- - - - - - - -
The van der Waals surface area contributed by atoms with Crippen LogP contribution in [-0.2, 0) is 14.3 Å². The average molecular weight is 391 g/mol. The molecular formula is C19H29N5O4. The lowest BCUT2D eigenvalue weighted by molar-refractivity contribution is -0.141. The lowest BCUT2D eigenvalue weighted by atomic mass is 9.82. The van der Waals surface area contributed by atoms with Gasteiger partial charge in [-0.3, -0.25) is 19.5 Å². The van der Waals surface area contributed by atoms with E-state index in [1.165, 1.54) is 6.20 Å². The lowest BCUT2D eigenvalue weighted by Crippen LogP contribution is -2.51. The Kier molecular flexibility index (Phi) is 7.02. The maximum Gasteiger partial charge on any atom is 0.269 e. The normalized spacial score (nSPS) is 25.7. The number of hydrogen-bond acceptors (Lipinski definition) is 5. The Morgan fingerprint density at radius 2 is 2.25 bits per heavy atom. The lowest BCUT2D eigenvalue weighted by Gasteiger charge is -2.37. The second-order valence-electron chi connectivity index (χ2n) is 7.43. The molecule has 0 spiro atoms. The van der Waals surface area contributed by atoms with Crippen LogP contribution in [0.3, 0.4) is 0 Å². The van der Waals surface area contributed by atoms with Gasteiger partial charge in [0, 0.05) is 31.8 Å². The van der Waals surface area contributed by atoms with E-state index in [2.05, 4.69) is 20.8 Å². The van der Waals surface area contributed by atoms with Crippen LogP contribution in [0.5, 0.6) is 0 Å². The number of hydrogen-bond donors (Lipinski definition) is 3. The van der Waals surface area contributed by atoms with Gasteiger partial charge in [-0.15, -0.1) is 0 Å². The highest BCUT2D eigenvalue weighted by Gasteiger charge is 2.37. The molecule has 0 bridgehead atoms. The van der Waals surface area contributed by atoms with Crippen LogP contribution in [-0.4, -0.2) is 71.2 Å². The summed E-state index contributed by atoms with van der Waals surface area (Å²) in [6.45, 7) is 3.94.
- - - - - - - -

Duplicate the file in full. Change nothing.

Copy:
The van der Waals surface area contributed by atoms with Crippen LogP contribution in [-0.2, 0) is 14.3 Å². The average molecular weight is 391 g/mol. The molecular formula is C19H29N5O4. The lowest BCUT2D eigenvalue weighted by molar-refractivity contribution is -0.141. The lowest BCUT2D eigenvalue weighted by atomic mass is 9.82. The van der Waals surface area contributed by atoms with Gasteiger partial charge in [-0.3, -0.25) is 19.5 Å². The van der Waals surface area contributed by atoms with E-state index in [1.165, 1.54) is 6.20 Å². The lowest BCUT2D eigenvalue weighted by Crippen LogP contribution is -2.51. The Kier molecular flexibility index (Phi) is 7.02. The maximum Gasteiger partial charge on any atom is 0.269 e. The normalized spacial score (nSPS) is 25.7. The number of hydrogen-bond acceptors (Lipinski definition) is 5. The Morgan fingerprint density at radius 2 is 2.25 bits per heavy atom. The lowest BCUT2D eigenvalue weighted by Gasteiger charge is -2.37. The second-order valence-electron chi connectivity index (χ2n) is 7.43. The molecule has 0 spiro atoms. The van der Waals surface area contributed by atoms with Crippen LogP contribution in [0.3, 0.4) is 0 Å². The van der Waals surface area contributed by atoms with Gasteiger partial charge in [0, 0.05) is 31.8 Å². The van der Waals surface area contributed by atoms with E-state index in [2.05, 4.69) is 20.8 Å². The van der Waals surface area contributed by atoms with Crippen LogP contribution in [0.5, 0.6) is 0 Å². The number of hydrogen-bond donors (Lipinski definition) is 3. The van der Waals surface area contributed by atoms with Gasteiger partial charge in [-0.15, -0.1) is 0 Å². The highest BCUT2D eigenvalue weighted by Gasteiger charge is 2.37. The molecule has 0 bridgehead atoms. The van der Waals surface area contributed by atoms with Crippen LogP contribution in [-0.4, -0.2) is 71.2 Å². The summed E-state index contributed by atoms with van der Waals surface area (Å²) in [6.45, 7) is 3.94.